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The Arizona Family Law Attorneys at Donaldson Stewart, P.C. have handled numerous family law matters. The Firm consists of a knowledgeable team of professionals committed to providing quality services at reasonable rates.

Donaldson Stewart, P.C. is dedicated to the representation of people who are involved in family law matters. Our lawyers will work with you in all areas of your concern that relate to family law. Our goal is to resolve your family law conflicts and concerns, in a timely and efficient manner. This will result in greater emotional and economic benefit for you.

Donaldson Stewart, P.C. focuses on the following family law matters:

  • Divorce/Legal Separation
  • Paternity
  • Legal Decision Making (formerly known as “Child Custody”)
  • Parenting Time
  • Child Support
  • Spousal Maintenance
  • Mediation
  • Orders of Protection
  • Enforcements and Modifications of Family Law Issues
  • Grandparents Rights
  • Prenuptial Agreements

If you or someone you know has a family law matter and needs to discuss the situation with a qualified family law attorney, do not hesitate and call Chandler, Arizona Divorce Lawyers at Donaldson Stewart, P.C. at 480-792-9770, or by completing the attached online contact form. Your concerns will be taken seriously by someone who genuinely cares.

Family Law FAQ's

What is the general process of obtaining a divorce?

  • A Petition is filed. The Petition gives the Court information about the parties, the children (if any) and the assets/debts. Since Arizona is a no-fault divorce state, the Petition must allege that the marriage is "irretrievably broken with no reasonable prospect of reconciliation." In Maricopa County, the Petitioner must pay a filing fee to the Court in the amount of $338. Under certain circumstances, the Court can waive or defer this fee.
  • The Petition is served. Service can be accomplished in several ways: (a) personal service by a process server or law enforcement officer; (b) if the Respondent does not reside in Arizona, certified mail/return receipt requested; (c) acceptance of service; and (d) publication, if the Respondent cannot be located after diligent efforts have been made.
  • A Response is filed. The Respondent has twenty days (thirty if served outside of Arizona) to file a written response if he/she disagrees with any of the requests made in the Petition. In Maricopa County, there is a filing fee of $268 for the Response.
  • Decree of Dissolution. The Decree is the document the Court signs to signify that your marriage is dissolved. There are three ways to get this accomplished: (a) After Trial. If the parties are unable to resolve their contested issues after reasonable attempts, the Court will conduct a trial to hear evidence and testimony, then rule on the outcome; (b) By Default. If the Respondent does not file a timely Response, the Petitioner can attend a hearing during which the Court will confirm that the final orders match the requests in the original Petition, and the Decree will be signed during the hearing; (c) By Consent Decree.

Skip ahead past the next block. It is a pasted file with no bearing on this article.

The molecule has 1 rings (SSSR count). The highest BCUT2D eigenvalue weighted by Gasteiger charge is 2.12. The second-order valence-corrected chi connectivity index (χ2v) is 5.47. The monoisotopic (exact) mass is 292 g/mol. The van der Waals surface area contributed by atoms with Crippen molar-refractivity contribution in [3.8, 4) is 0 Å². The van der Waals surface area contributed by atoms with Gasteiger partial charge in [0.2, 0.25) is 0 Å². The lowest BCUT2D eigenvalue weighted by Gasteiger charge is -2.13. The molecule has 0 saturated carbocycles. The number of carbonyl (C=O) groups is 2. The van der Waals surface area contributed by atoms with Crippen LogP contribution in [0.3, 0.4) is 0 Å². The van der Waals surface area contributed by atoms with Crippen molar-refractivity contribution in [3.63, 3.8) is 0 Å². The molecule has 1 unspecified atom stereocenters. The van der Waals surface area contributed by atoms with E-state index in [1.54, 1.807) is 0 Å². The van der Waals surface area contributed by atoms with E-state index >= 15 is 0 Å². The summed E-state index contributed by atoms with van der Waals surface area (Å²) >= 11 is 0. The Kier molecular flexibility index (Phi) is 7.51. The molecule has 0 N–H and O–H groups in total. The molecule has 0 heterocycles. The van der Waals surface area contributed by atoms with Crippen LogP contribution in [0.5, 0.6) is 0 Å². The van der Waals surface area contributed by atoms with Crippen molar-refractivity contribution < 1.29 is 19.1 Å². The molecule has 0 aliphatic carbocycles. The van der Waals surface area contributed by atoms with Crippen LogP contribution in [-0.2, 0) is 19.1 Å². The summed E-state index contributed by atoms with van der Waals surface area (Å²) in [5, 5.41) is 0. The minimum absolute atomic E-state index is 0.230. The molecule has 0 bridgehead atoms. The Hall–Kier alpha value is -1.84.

What are the issues involved in a divorce?

  • Legal Decision Making/Parenting Time. Legal Decision Making (formerly known as "Child Custody") refers to decision-making authority, primarily regarding non-emergency medical and educational decisions as well as personal care decisions. Legal Decision Making can be "joint" (where the parents share authority), or "sole" (where one parent has authority). Joint legal decision making does not mean equal parenting time. If the parties share joint legal decision making, the parents may share equal time, or the child may reside primarily with one of the parents.
  • Child Support. Child support is calculated according to a statutory formula. The relevant factors are the parents' gross (before taxes) monthly incomes, the number of children, the ages of the children, the cost of medical insurance, the cost of daycare, and the amount of parenting time exercised by the non-residential parent. The parties' incomes are generally based on a regular 40-hour workweek, but if one party is unemployed or underemployed, the Court has the discretion to attribute additional income.
  • Spousal Maintenance. In Arizona, there is no statutory formula for calculating spousal maintenance (known as "alimony" in some states); rather, there is a list of factors set forth in the statute, and the judge is required to address each factor in making a spousal maintenance determination.
  • Division of Assets/Debts. Since Arizona is a community property state, the Court presumes that any asset or obligation acquired during the marriage is community (except for gift or inheritance), and anything acquired prior to the marriage or after the date the Respondent is served is separate property.
  • Attorneys Fees. In most cases, each party will pay his or her own filing fees and legal fees. The Court has the discretion to award attorneys fees after considering the parties' comparable financial resources and the reasonableness of the position each party has taken during the proceedings, as well as other statutory considerations generally based on the conduct of the parties during the proceedings.

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